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What Every Reader Should Know About Studies Using Electronic Health Record Data but May Be Afraid to Ask

Authors
  • Kohane, Isaac S1
  • Aronow, Bruce J2
  • Avillach, Paul1
  • Beaulieu-Jones, Brett K1
  • Bellazzi, Riccardo3, 4
  • Bradford, Robert L5
  • Brat, Gabriel A1
  • Cannataro, Mario6, 6
  • Cimino, James J7
  • García-Barrio, Noelia8
  • Gehlenborg, Nils1
  • Ghassemi, Marzyeh9
  • Gutiérrez-Sacristán, Alba1
  • Hanauer, David A10
  • Holmes, John H11
  • Hong, Chuan1
  • Klann, Jeffrey G1, 12
  • Loh, Ne Hooi Will13
  • Luo, Yuan14
  • Mandl, Kenneth D15
  • And 19 more
  • 1 Harvard Medical School, Boston, MA , (United States)
  • 2 University of Cincinnati, Cincinnati, OH , (United States)
  • 3 University of Pavia, Pavia , (Italy)
  • 4 ICS Maugeri, Pavia , (Italy)
  • 5 University of North Carolina at Chapel Hill, Chapel Hill, NC , (United States)
  • 6 University Magna Graecia of Catanzaro, Catanzaro , (Italy)
  • 7 University of Alabama at Birmingham, Birmingham, AL , (United States)
  • 8 12 de Octubre University Hospital, Madrid , (Spain)
  • 9 University of Toronto, Toronto, ON , (Canada)
  • 10 University of Michigan Medical School, Ann Arbor, MI , (United States)
  • 11 University of Pennsylvania, Philadelphia, PA , (United States)
  • 12 Massachusetts General Hospital, Boston, MA , (United States)
  • 13 National University Health Systems, Singapore , (Singapore)
  • 14 Northwestern University, Chicago, IL , (United States)
  • 15 Boston Children's Hospital, Boston, MA , (United States)
  • 16 Assistance Publique - Hôpitaux de Paris, Paris , (France)
  • 17 Université de Paris, Paris , (France)
  • 18 University of Michigan, Ann Arbor, MI , (United States)
  • 19 University of Kansas Medical Center, Kansas City, KS , (United States)
  • 20 Wake Forest School of Medicine, Winston Salem, NC , (United States)
  • 21 National University of Singapore, Singapore , (Singapore)
  • 22 The Children's Hospital of Philadelphia, Philadelphia, PA , (United States)
  • 23 The University of Pennsylvania, Philadelphia, PA , (United States)
  • 24 Medical College of Wisconsin, Milwaukee, WI , (United States)
Type
Published Article
Journal
Journal of Medical Internet Research
Publisher
JMIR Publications Inc.
Publication Date
Mar 02, 2021
Volume
23
Issue
3
Identifiers
DOI: 10.2196/22219
PMID: 33600347
PMCID: PMC7927948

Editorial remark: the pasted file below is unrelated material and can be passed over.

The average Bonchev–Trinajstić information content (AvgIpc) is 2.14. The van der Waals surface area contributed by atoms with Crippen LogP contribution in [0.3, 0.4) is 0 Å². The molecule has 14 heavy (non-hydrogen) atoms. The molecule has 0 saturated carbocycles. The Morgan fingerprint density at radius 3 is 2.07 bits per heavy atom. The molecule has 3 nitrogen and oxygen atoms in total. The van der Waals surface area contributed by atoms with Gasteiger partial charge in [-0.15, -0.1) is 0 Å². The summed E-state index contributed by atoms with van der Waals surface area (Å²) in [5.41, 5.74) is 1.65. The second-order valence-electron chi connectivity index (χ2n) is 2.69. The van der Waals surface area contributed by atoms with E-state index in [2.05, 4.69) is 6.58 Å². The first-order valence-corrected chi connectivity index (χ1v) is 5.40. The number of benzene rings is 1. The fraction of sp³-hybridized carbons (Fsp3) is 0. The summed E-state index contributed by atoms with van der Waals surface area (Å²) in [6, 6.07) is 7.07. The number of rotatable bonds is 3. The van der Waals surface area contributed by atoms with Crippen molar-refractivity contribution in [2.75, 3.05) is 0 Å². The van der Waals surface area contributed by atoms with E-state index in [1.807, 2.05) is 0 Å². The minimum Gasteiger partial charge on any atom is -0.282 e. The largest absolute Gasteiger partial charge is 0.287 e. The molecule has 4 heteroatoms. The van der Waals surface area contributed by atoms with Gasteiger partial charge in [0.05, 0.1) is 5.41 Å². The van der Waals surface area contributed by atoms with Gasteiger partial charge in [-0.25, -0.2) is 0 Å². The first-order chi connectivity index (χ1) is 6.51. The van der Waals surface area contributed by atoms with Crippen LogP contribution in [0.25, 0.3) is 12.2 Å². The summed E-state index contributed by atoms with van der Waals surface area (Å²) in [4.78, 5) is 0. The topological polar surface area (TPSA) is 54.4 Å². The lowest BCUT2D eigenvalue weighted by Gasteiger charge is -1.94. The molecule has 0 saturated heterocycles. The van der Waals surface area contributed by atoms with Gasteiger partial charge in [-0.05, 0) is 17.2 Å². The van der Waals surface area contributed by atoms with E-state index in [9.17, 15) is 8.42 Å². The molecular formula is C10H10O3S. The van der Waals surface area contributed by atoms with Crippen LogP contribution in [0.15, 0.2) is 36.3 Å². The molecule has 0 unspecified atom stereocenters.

Source
PubMed Central
Keywords
License
Green
External links

Abstract

Coincident with the tsunami of COVID-19–related publications, there has been a surge of studies using real-world data, including those obtained from the electronic health record (EHR). Unfortunately, several of these high-profile publications were retracted because of concerns regarding the soundness and quality of the studies and the EHR data they purported to analyze. These retractions highlight that although a small community of EHR informatics experts can readily identify strengths and flaws in EHR-derived studies, many medical editorial teams and otherwise sophisticated medical readers lack the framework to fully critically appraise these studies. In addition, conventional statistical analyses cannot overcome the need for an understanding of the opportunities and limitations of EHR-derived studies. We distill here from the broader informatics literature six key considerations that are crucial for appraising studies utilizing EHR data: data completeness, data collection and handling (eg, transformation), data type (ie, codified, textual), robustness of methods against EHR variability (within and across institutions, countries, and time), transparency of data and analytic code, and the multidisciplinary approach. These considerations will inform researchers, clinicians, and other stakeholders as to the recommended best practices in reviewing manuscripts, grants, and other outputs from EHR-data derived studies, and thereby promote and foster rigor, quality, and reliability of this rapidly growing field.

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